Bill Slawski lesson about Author Rank

Bill Slawski lesson about Author Rank


  • Bill Slawski

    April 15, 2012 at 11:26 pm Reply

    Thank you, Gianluca

    Responding to questions with fairly complex answers can be tough when limited to 140 characters, but I love the opportunity to have meaningful discussions with people from around the globe on Twitter.

    I think there are elements of Agent Rank and Authorship Markup that still aren’t in place, and need to be addressed, and I was asked another really good question from @ShawnBishop about how Google might handle multiple rel=”author” links on a page.

    The original Agent Rank patent does anticipate having multiple agents or authors on a page, with the possibility that an article or blog post might have been written by more than one author (somewhat like this post itself), to commentors on a post, as well as advertisers, and even editors.

    It would also be great for Google to introduce some kind of meta data that could be used to point to syndicated content on other pages like they have for Google News, and I think Google chose to experiment with that on Google News to get a sense of how they might use it elsewhere.

    The question about translated content on other sites is another area that I believe Google will address somehow, and I’m looking forward to see how they decide to best to display it in both social search and web search results. A really good translator does more than just present content from one language into another, and I hope Google decides to present translated content in a way that both credits the original author and a translator.

    These are still very early days for author rank/agent rank, and the idea of creating a reputation graph that might include different reputation scores for authors for different topics. Add to that they idea that this kind of reputation graph also will intersect with an “interest” graph that could take in both user-behavior in how people browse and search along with how they share content, and the numbers of signals that Google is using to rank objects and content and entities on the web is growing considerable.

    Definitely interesting times we live in.

  • AJ Kohn

    April 16, 2012 at 2:26 pm Reply

    It’s great to see Authorship and AuthorRank discussed in such detail. What it also signals, for me, is a shift away from the brute force method of SEO (aka – build tons of links from anyone and anywhere).

    Multi-authorship is definitely something Google has given thought to as Bill mentions. In fact, I’ve seen Google recognize a comment on my blog with a link back to a Google+ profile using the ?rel=author parameter. It didn’t attribute authorship of the post to that person but the Rich Snippets Testing Tool did see the authorship parameter. It would be interesting to take that a step further and add the site you were commenting on to the Contributor to section and see what happened.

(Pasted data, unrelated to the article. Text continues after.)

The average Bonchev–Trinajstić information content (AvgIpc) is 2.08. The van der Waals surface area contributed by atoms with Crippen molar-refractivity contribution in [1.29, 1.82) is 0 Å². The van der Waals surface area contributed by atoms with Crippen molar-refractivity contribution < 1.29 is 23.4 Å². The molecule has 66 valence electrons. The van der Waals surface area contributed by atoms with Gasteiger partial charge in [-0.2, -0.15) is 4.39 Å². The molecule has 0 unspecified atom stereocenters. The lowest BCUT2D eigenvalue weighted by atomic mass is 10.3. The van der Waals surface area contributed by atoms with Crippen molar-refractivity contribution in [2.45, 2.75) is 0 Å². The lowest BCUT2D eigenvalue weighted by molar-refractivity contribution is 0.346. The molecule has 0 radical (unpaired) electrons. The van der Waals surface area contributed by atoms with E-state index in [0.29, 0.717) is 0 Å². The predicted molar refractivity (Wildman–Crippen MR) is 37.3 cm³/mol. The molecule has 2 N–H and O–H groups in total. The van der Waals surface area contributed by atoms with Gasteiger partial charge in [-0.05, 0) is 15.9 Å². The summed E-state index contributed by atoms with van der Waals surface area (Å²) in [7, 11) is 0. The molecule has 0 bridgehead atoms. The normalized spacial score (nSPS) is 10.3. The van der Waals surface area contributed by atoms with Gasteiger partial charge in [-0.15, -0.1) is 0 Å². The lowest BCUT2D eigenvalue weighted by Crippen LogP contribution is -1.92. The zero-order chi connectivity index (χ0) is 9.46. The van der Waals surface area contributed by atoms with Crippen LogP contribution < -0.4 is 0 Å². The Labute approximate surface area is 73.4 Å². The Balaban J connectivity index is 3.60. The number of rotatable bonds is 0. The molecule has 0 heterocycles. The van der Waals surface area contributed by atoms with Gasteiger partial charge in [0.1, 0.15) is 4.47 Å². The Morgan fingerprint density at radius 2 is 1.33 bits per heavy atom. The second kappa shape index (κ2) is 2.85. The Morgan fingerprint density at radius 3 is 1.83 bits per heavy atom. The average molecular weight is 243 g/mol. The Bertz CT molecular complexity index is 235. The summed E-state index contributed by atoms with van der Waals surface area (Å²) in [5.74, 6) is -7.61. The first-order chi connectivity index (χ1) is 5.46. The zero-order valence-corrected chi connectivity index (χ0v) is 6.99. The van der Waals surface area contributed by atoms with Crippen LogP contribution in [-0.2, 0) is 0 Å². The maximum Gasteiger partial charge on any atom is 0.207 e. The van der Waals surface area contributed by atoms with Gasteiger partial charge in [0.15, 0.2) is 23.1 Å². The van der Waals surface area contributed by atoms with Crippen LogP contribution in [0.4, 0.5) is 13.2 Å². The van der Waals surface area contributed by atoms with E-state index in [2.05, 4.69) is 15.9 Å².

I’m also interested in how Google will handle true co-authorship of content. For instance, the Agent Rank patent is actually authored by two Googlers. Attributing that work to both is likely fairly straight-forward but the display issues are actually a bit more difficult.

    Authorship clearly assists in identifying the ‘source’ of content which can then be used to better identify those who are scraping and using that content. Google’s actually gotten far better at identifying scrapers lately. Whether it’s related to this or not, I don’t know.

    Translation is a trickier issue. In discussing hreflang with a Googler, it was made clear than translated content is NOT the same. Meaning, you wouldn’t use a rel=canonical on a translated version of the same content. Whether it’s translation or syndication, the ability to make the authorship portable yet still valid seems important … and difficult.

    The difference between scraping and syndication is really all about granting someone permission. I, personally, would enjoy an interface where Google prompted me to grant or deny the copies of my content it had found during their crawl.

    What I’m most excited about though is the idea that AuthorRank will be granted by topic and that the link graph can be curated by experts in those fields.

    Search, it’s never boring.

  • […] That means, also, that probably the most important change Google did during all these years was including the concept of Entity.  In fact, the principles behind that concept are what have caused many of the big changes in the SERPs of Google: the so called “brandization” (Brands are nothing more than very structured entities), the Knowledge graph and possibly they also have an implication in the author rank (and “publisher rank”) hence on how Google can detect some of the classic spam issues (duplicated content and plagiarism). […]

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